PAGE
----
"Feeling no pain, huh?"

"It always hurt," Sam whispered.

Dean stopped smiling, brow pinching in the middle.

Sam let him do the work, and each blink seemed to find him in a new place: hunched half out of the car, on his feet staring at gravel, stumbling over a threshold into warmth, easing down onto a remarkably soft bed with a good view of maroon carpet. Another moment, and he was up close and personal with a dark blue comforter as Dean coaxed him onto his stomach.

Sam sighed. Maybe getting shot in the back was better. He hadn't been able to sleep on his stomach for a week last time, and had sat hunched to keep from pulling on healing flesh. Of course, he wouldn't have been able to dig the bullet out then. Maybe with a mirror…?

Dean's hand was a grounding weight on the small of his back. "Sammy? You with me?"

He nodded into his pillow.

After a few minutes, Dean sat next to him, knee just brushing Sam's elbow. His brother began to undress him, untying the shirt he'd used as a makeshift compress, then easing off Sam's jacket and plaid shirt. The two layers under that he just cut off, and Sam realized the heat in the room had been turned up, his bare back hardly prickling at the exposure.

Alcohol was a cool bite on his skin as Dean began to clean him up. "So," his brother's throat cleared, "you knew the guy, huh?"

Sam's eyes flinched shut, nose suddenly tickling. "Didn't know his name," he said hoarsely. "He heard about the gate opening from the demon gossip mill and decided we were responsible. He ki—" Sam clamped down on the tremor in his voice. "He killed Ellen. Shot her in the head before going after me." With that shattered knee, at least she'd hear him coming this time if he tried it again. Somehow, it wasn't very comforting.

Dean froze behind him. Sam pressed his eyes tighter together when a warm touch soothed the back of his neck. "You didn't know he'd be here?"

"It happened differently last time. A few months later, when I was looking into a cursed town in Alabama. I didn't know it was him tonight until I saw his face."

Dean hummed a little, palm sliding down to Sam's upper back. "What happened last time?"

"I killed him," Sam said flatly.

If he expected shock, he didn't get it. Dean didn't even hesitate, the alcohol wipe only slowing as it approached the edges of the wound. "That all?" Dean finally asked, sounding almost conversational.

Sam's hand balled in the bedspread. "He got me first."

Dean's grip tightened fractionally. "Bad?"

Sam's head moved an inch side-to-side. "Sewed it up myself." He was glad he couldn't see Dean's face. He knew exactly what it would look like, and wasn't up for that just now.

Dean kept working in silence. Antiseptic came next, pouring like fire into the wound, and Sam went rigid, breathing tightly through his nose. Dean's thumb started moving back and forth over his collarbone, the quiet humming starting up again, distracting him.

There had been no distractions last time, just Sam and the solitude and the pain. He swallowed a few times.

Dean's hand stayed on his back throughout his ministrations, sometimes gently pinning Sam, other times massaging the tension out of his corded muscles. He didn't know how, because Dean should've needed two hands for some of what he was doing: cleaning the wound, digging out the bullet, then sewing him up. But somehow he managed to never let go.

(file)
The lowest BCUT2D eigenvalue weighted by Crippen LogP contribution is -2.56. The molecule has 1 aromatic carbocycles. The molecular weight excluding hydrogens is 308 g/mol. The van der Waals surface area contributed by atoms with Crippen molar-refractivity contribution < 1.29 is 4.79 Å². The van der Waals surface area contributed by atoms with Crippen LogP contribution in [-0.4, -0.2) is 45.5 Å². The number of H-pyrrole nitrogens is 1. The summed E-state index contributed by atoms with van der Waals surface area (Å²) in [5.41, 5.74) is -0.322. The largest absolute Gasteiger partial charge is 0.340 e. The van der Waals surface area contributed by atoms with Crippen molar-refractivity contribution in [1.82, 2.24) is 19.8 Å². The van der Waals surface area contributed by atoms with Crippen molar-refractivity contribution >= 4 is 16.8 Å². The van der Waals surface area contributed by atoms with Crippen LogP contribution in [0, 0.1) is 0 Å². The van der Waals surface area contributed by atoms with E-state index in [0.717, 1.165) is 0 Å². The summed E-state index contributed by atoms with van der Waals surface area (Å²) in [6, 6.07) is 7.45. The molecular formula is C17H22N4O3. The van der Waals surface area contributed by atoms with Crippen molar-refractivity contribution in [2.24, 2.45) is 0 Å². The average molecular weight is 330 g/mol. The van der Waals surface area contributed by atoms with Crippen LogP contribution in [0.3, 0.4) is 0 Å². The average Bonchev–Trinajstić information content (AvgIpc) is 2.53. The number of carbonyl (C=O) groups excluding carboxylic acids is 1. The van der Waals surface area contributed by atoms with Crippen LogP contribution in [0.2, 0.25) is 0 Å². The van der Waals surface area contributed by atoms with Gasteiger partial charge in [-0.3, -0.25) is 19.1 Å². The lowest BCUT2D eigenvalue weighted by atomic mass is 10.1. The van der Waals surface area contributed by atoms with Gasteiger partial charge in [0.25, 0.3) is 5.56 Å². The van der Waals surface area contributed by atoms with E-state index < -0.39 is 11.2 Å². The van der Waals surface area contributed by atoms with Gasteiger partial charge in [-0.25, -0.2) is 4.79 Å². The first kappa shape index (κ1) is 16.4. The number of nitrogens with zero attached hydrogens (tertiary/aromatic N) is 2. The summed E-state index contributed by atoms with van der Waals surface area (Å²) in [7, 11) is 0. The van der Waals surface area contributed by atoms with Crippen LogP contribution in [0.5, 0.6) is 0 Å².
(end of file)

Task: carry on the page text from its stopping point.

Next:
The time before, the time that had never happened, there had been no one to hear him grunt as he did surgery on himself, or to catch him when his knees had finally given way near the end. No one to care that he was hurt and a little scared, or to be concerned when he became feverish and nauseated after. No one there to even know if he lived or died.

Tears pooled under Sam's eyelids, so unfamiliar. He hadn't wept then, not alone in that barren room. There was no reason to now when Dean was there with him.

"Hey, you're not crying, are you?"

Sam snorted wetly into the pillow. "No."

Dean finally moved his hand; cutting gauze was beyond even his one-handed skills. But the contact returned as he taped the bandage into place. "'Cause you could, you know. Remember Dad's rules? You get a free pass if you're hurt bad enough for stitches."

Sam glowered at the bedspread. "Dude, I'm not crying," he said thickly.

"Or onions. Tears are okay if you're cooking onions, too." He put the last piece of tape in place, then moved down the bed to work the covers out from under Sam's legs.

Sam sniffed, shook his head with something nearly a laugh. "When did we ever—?"

Dean carefully tilted him enough to pull the upper blankets out from under him, then draped them over his body. "Or watching Old Yeller because, dude, it's his dog."

Sam's breath hitched, definitely laughter this time. He turned his head to the other side and lifted it so he could just see his brother out of the corner of his eye. "Yeah, good excuse. That why you cry on Bambi, too? You never fool anyone, man—you know that, right?"

Dean rolled off the bed, swatting his calves. "Shut up and go to sleep, Samantha."

"Jerk," Sam muttered. His back sent slow rolls of pain through him, feeling tight where Dean had put the stitches in, but he was already drifting off. Last time he'd finally succumbed to exhaustion. This time it was contentment and safety. God, he'd missed his brother.

"Bitch," Dean shot back softly. He dropped on the other bed, in Sam's line of sight, and threw him a smirk before turning the TV on low.

Sam closed his eyes.

God, he'd miss his brother.

The End